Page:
BRIEF DESCRIPTION OF THE DRAWINGS

The electronic apparatus for the composition and reproduction of musical data according to the invention and its operating mode will be described in greater detail hereinbelow, with reference to a preferred embodiment thereof and the accompanying drawings, in which:

FIG. 1 is a block diagram which shows in schematic form the electronic apparatus for the composition of musical data according to the invention;

FIG. 2A is a schematic illustration of the group of data patterns read in a non-cyclical mode (one shot);

FIG. 2B is a schematic illustration of the group of data patterns read in cyclical mode (loop);

FIG. 3A shows in detail a pattern read in a non-cyclical mode;

FIG. 3B shows in detail a pattern read in a cyclical mode;

FIG. 4 is a musical example showing three typical configurations of a bass instrument for the creation of a composition, in which musical configurations of different types belonging to different patterns extend over four bars;

FIG. 5 shows how the three configurations of FIG. 4 can be musically compacted or reduced to a basic configuration;

FIG. 6 shows how it is possible to perform a composition of musical data passing from a basic configuration of one pattern to another configuration of a pattern subsequently selected, using basic configurations memorized in a compacted form according to the example of FIG. 5, while maintaining a musically consistent condition;

FIG. 7 is a flowchart illustrating the method of operation of the apparatus according to the invention, for reading a track of a musical pattern in a non-cyclical mode (one shot);

FIG. 8 is a flowchart illustrating the operating mode of the apparatus according to the invention, for reading a track of a pattern in a cyclical mode (loop);

FIG. 9 is a flowchart showing the operating mode of the apparatus in the case of cross-reading of a track of a cyclical pattern and a track of a non-cyclical pattern;

FIG. 10 is a flowchart which shows the method of operation of the apparatus in the case of cross-reading of tracks of cyclical or non-cyclical patterns.

DETAILED DESCRIPTION OF THE INVENTION

The general features of the electronic apparatus for the composition and reproduction of musical data according to the invention will be now described by making reference to the figures of the accompanying drawings.

As shown in FIG. 1, the apparatus comprises several functional blocks connected together by a data processing and control unit 10, such as a CPU, comprising an arithmetic logic calculating unit ALU and a block 11 which performs reading of data and information contained in the other functional blocks of the apparatus.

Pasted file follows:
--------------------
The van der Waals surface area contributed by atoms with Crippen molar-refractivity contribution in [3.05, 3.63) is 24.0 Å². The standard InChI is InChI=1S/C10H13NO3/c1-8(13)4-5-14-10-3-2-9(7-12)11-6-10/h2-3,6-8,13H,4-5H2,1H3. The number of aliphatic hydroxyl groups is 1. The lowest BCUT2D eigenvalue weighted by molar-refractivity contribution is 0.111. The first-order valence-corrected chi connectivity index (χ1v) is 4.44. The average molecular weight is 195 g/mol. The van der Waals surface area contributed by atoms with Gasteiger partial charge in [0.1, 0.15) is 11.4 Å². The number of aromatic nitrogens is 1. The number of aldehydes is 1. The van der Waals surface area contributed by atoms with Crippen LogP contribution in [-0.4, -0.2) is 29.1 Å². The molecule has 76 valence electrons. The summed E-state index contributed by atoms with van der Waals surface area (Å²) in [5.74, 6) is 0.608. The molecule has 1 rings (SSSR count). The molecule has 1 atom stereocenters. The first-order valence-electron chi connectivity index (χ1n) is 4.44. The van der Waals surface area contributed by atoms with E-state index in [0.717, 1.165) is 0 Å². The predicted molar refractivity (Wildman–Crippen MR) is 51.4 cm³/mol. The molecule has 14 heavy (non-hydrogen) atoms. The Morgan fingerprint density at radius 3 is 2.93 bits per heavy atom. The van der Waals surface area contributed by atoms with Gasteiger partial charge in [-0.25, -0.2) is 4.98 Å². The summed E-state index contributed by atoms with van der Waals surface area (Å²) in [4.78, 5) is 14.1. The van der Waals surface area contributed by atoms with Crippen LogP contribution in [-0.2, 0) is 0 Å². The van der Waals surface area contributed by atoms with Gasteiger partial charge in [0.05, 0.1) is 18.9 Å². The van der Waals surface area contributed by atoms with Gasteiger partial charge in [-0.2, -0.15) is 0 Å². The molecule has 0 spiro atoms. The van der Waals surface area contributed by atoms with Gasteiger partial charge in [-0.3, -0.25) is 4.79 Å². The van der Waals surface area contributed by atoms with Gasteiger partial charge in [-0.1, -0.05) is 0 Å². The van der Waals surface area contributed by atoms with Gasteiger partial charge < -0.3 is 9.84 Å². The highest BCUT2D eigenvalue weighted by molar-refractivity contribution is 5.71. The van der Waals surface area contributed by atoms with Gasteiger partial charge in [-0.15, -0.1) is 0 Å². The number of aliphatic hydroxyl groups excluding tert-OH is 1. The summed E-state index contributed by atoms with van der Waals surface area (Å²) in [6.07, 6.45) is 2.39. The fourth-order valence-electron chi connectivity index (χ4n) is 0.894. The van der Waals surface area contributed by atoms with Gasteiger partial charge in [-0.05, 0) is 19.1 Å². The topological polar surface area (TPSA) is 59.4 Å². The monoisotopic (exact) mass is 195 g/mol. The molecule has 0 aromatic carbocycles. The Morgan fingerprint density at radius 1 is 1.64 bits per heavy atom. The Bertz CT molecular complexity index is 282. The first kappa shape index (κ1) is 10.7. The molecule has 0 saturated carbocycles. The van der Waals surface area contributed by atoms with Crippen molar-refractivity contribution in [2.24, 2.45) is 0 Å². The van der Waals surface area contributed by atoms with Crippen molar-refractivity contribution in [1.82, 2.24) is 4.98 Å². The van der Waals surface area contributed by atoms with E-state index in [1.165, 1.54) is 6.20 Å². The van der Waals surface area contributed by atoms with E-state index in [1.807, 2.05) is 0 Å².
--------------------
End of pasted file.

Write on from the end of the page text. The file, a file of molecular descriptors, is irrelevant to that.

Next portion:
In addition to the reading and pointer block 11, the apparatus comprises a block 12 for selecting the patterns of the musical data contained in a first ROM 02 read only memory 13A, which can be transferred into a second RAM 02 random access memory 13B; the pattern selection block 12 comprises moreover a control panel provided with switch circuits necessary for activating the various functions and for selecting the various parameter values, as well as a system for displaying the selected data.

The various musical data patterns stored in the memories 13A and 13B can in each case be read also through the control of a serial port MIDI IN 14 which is able to receive, via Standard MIDI protocol, musical data made available by external sources or control devices, such as for example a musical keyboard, a floppy disk or other musical data generating means.

The ROM memory 13A in turn contains, in separate storing areas, a plurality of pre-memorized musical data patterns which are suitably subdivided for example in accordance with the diagrams shown in FIGS. 2A and 2B as well as the instructions and the program data for operation of the entire apparatus.

Reference 15 in FIG. 1 shows a functional block containing a timing or clock signal generator, the frequency of which can be adjusted via a suitable potentiometer, by means of which it is possible to set the "Tempo", i.e. the speed at which the variously selected musical pieces are played. Reference 16 in FIG. 1 shows also a mass storage memory of the apparatus.